This seems to be the case of the present textile fragment—either from a piece of closing or furnishing—that is divided into three horizontal fields including a napkin on top, a cup with the symbol of the pen-box flanked by two horns or "Trousers of Nobility" in the middle field, and a second cup at the bottom. The color combination of both the background and the single elements probably helped to identify this particular emir, who is unfortunately unknown to us. There is little doubt, however, that he was in the service of the sultan al'-Ashraf Qa'itbey (r. 1468–96), since the few emirs who can be identified with this specific composite blazon were under his patronage.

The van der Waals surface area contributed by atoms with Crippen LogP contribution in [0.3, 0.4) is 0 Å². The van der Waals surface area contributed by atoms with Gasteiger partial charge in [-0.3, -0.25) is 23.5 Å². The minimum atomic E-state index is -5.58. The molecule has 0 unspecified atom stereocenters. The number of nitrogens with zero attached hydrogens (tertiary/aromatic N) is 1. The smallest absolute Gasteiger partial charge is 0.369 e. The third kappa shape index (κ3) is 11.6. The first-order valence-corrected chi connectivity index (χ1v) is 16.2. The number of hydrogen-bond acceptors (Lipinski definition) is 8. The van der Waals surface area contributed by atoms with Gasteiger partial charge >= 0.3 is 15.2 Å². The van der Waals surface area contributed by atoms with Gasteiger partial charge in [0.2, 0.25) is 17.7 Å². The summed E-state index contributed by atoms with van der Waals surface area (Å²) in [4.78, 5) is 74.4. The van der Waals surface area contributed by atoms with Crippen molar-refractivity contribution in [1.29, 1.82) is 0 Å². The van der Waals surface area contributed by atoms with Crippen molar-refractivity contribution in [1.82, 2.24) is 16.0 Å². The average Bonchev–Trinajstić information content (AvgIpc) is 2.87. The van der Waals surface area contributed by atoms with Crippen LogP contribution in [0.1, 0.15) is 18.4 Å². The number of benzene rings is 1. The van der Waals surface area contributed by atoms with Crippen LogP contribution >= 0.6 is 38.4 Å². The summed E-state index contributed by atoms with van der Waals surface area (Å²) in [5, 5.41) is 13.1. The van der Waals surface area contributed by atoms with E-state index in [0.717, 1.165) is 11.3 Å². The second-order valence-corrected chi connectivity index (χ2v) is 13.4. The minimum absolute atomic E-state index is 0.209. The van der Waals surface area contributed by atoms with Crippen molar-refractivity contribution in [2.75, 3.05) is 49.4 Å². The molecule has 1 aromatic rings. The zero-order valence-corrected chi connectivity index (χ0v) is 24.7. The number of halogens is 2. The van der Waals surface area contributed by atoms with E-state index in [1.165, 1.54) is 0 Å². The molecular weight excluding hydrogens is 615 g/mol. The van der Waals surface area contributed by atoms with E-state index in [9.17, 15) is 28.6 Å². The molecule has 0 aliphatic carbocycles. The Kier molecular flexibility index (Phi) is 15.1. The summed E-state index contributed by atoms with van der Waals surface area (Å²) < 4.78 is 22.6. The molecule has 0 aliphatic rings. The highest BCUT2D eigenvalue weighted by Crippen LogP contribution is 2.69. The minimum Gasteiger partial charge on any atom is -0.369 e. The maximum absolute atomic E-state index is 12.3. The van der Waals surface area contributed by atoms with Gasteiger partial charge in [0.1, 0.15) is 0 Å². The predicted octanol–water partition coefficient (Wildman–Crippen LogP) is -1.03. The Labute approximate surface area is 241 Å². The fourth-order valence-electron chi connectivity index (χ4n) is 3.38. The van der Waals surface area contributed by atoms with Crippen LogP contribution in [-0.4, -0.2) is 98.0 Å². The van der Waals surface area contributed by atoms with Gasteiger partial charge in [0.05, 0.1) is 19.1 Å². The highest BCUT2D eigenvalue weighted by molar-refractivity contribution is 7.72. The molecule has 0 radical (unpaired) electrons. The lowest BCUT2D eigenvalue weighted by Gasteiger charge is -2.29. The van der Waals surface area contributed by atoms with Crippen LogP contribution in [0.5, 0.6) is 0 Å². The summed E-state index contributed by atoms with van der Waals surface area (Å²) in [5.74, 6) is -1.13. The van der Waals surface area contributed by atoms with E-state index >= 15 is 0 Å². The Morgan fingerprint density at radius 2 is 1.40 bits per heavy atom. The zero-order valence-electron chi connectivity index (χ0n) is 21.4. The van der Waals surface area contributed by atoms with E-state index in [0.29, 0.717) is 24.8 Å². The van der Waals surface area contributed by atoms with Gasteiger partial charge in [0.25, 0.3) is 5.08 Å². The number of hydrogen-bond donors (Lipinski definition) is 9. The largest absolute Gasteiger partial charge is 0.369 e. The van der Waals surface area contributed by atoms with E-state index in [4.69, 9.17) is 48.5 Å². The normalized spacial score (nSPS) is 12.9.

These late 15th century emblems became familiar to the Venetian "Orientalist" painters, who probably interpreted them as coats of arms of the house of the Mamluks, through oral and written descriptions, colored sketches, objects, and textiles like the present one. The symbol of the cup flanked by two horns seems to have been particularly appealing to these painters. It became part of the architectural landscape in Giovanni Mansueti's anachronistic episodes from the life of St. Mark populated by a crowd in Mamluk costumes. In the famous painting illustrating a contemporary scene, the anonymous Reception of the Venetian Ambassors in Damascus (cat. 29 in this volume)—dated 1511 toward the very end of the Mamluk Dynasty—the emblem depicted on the walls of the palace of the sultan's representative in Syria is the very same as the present textile, including the colors of the background of the three horizontal fields. Little is known about the emblems of the emirs under Sultan Qansuh al-Ghawri (r. 1501–16); they may have emulated those of earlier decades, but the close match with blazons related to Sultan Qa'itbey suggests that the Venetian painter–assuming he was indeed depicting an episode from the second decade of the 16th century—was relying on earlier visual documents in creating his Mamluk architecture.